November 23, 2005

At the Rotary Club.

Today, I gave a lunchtime talk at the Madison Rotary Club. I was charmed by the wall hangings, with banners from chapters of the Rotary Club throughout the world. Some of the banners looked very old. The president of the Madison Rotary told me they had many, many banners, collected by members attending meetings around the world, but they kept the oldest ones on the hangings that covered the walls behind the podium.

Rotary Club banners


Rotary Club banners

My talk was about the newly configured Supreme Court. I got to see, for the first time, the inner workings of a Rotary Club meeting. Everyone in the huge group seemed happy and friendly and devoted to Rotarian principles. Birthdays were announced, aphorisms were recited, and songs were sung. Today's singalong was "Georgia on My Mind."


chuck b. said...

I really enjoyed this post, Ann!

(not much of a comment, I know)

Ruth Anne Adams said...

Looks like a lot of Rotarians visit college towns--Chapel Hill, Charleston, College Park, and Princeton.

Did they ask you to save your fork for dessert?

Pancho said...
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paulfrommpls said...

I had reason to address a Lion's Club meeting in Maplewood, Minnesota this summer. Not as ornate, or crowded, but the same kind of reaction of "these sure are nice people living nice decent lives."

But then I snapped out of it, reminding myself what I've been taught by M. Moore, that we Americans are the stupidest people on the planet. It was a close call, I can tell you.

sonicfrog said...

I must confess. I haven't a clue about the official, and otherwise unofficial, function and duties of a Rotisserie Club. They cook chickens, don't they?

Espella Humanzee said...

My Dad belonged to the Knights of Columbus. All I remember was the cases and cases of "holy water" that they all indulged in on a regular basis.

reader_iam said...

My dad had no use for any type of fraternal, service or business etc. type of organization, ever.

Then he retired.

And moved.

And now is a Rotarian, faithful to the point of attending meetings, as expected, almost everywhere he goes.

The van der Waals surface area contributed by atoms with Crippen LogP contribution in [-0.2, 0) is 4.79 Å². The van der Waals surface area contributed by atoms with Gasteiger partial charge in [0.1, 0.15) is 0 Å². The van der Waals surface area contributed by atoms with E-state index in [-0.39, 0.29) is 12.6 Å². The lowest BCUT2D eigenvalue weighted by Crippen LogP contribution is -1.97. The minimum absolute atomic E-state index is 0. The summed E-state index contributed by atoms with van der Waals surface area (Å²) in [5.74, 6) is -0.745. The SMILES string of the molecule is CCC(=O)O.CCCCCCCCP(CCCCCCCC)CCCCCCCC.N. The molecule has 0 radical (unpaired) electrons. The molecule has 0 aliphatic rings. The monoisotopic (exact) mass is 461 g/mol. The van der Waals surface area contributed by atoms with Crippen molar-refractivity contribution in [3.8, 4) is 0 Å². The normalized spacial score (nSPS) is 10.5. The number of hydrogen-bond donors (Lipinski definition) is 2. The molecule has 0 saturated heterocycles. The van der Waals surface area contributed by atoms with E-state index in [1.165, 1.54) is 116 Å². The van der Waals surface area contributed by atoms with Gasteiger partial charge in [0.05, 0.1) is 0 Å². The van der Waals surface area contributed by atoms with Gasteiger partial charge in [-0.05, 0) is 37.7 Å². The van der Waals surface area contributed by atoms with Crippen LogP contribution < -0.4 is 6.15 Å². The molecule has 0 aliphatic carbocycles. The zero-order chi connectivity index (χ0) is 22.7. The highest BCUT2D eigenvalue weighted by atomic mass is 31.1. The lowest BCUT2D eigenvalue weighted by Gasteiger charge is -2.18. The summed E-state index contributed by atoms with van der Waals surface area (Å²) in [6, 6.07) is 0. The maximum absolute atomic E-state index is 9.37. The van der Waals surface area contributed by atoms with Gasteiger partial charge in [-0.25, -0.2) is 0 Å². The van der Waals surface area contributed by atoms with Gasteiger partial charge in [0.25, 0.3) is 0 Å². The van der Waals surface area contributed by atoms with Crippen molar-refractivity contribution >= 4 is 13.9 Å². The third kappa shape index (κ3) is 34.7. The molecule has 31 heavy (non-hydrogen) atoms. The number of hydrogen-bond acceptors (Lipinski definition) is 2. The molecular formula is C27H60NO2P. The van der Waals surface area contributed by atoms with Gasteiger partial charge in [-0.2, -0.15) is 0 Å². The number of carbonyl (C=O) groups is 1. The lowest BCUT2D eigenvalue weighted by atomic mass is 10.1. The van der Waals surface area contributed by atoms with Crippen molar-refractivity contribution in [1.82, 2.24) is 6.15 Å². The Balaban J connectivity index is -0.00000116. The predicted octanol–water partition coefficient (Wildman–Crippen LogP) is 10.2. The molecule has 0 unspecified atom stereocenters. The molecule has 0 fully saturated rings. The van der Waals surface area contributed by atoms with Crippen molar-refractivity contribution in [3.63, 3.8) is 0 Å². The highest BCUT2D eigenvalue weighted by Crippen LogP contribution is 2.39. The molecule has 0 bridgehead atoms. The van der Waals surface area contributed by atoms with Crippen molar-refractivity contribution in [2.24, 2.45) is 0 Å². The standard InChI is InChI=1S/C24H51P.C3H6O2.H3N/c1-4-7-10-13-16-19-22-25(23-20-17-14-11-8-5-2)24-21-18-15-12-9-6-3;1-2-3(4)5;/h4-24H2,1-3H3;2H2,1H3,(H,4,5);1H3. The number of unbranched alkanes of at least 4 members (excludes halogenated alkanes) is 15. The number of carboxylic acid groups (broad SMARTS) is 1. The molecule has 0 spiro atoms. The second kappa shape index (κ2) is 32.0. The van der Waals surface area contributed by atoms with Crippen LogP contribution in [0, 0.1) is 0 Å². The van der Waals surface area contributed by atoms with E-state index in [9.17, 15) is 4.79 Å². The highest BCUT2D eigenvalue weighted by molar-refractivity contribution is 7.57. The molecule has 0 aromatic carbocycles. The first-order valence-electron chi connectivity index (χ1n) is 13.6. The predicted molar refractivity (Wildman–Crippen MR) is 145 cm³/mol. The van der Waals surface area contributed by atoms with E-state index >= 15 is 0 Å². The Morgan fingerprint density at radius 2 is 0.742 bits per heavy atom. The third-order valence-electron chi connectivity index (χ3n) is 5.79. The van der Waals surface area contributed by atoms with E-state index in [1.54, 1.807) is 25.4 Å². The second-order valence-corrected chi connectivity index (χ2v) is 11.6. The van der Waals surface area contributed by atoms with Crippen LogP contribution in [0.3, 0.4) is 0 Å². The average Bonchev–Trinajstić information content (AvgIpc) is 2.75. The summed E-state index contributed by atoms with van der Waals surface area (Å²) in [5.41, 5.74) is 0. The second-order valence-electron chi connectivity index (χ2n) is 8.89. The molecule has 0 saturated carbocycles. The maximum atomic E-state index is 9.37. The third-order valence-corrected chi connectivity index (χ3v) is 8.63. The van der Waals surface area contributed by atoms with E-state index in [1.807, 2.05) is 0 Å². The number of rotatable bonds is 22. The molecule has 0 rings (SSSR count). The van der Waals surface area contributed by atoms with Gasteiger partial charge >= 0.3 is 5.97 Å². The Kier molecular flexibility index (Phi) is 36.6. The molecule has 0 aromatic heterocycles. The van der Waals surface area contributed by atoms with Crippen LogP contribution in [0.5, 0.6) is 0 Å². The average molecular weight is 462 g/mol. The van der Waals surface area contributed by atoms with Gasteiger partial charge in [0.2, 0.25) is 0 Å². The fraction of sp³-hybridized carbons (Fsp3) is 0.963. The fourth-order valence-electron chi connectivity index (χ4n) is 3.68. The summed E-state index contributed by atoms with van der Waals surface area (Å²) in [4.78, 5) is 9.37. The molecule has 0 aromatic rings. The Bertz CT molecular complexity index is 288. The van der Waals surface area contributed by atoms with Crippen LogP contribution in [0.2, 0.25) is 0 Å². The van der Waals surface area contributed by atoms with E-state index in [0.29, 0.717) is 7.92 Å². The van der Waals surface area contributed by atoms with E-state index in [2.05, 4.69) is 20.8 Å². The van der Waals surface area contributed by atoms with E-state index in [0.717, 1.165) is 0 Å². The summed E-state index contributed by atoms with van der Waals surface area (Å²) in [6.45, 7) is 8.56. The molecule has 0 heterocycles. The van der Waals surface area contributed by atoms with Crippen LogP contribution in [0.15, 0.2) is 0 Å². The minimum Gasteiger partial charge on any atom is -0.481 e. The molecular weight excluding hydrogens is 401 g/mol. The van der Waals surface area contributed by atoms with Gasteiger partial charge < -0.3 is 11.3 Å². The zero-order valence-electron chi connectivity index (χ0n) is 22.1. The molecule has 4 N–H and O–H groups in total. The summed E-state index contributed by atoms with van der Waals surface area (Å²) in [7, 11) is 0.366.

It's actually been a really good thing for him, I think.

And the Babbitt thing notwithstanding, these groups actually do provide an awful lot of service ... especially in smaller urban areas and, especially, more rural communities. They're often lifebloods.

(That doesn't mean, btw, that I don't get a small, wicked bit of satisfaction out of seeing him espouse so adamantly the value of Joining Mainstream Community Groups That Do Public Good, something he was so derisive of when I started doing the same thing as a teen.)

P. Froward said...

Hamas officially considers Rotary an arm of the Zionist conspiracy. Just so you know.

P. Froward said...

I mean, they didn't make you sign any Hebrew documents in blood, did they, while you were there? Or at least no legally binding ones?

EddieP said...

The Rotary is just one of many, many civic groups that do outstanding, if unpublicised work in their communities.

My son was an organ donor, and I joined the Lifelink of Georgia's speakers bureau. We give lots of talks to Rotary, Lions, Knights, Elks, etc. They are all wonderful organizations.

brylin said...

It's a good thing the Kossacks and Eschatonians haven't found this comment thread! I don't think I could stand any more of their humor or irony.

Full disclosure: I belong to the Loyal Order of Moose.

Janet Rae Montgomery said...

I joined a local Rotary club this year when a client invited me. I really enjoy it, but the principles that you linked to aren't the ones that we recite to close each meeting:

The Four Way Test of the Things we Think, Say or Do:

First: Is it the truth?
Second: Is it fair to all concerned.
Third: Will it build goodwill and better friendships?
Fourth: Will it be beneficial to all concerned?

It is a golden rule way to live a life -- and it might be a good series of principles for all your commenters to keep in mind.

Will you speak to our club if you are near Chicago (Hinsdale Oak Brook Gateway Club)? We would love to have you.

Ann Althouse said...

Janet: Thanks for posting those principles. I was looking at the banner that said that when I was at the meeting, so that is what I was hoping to link to and couldn't find at the site. Those are great principles!

Thanks for inviting me down. Maybe some time I could.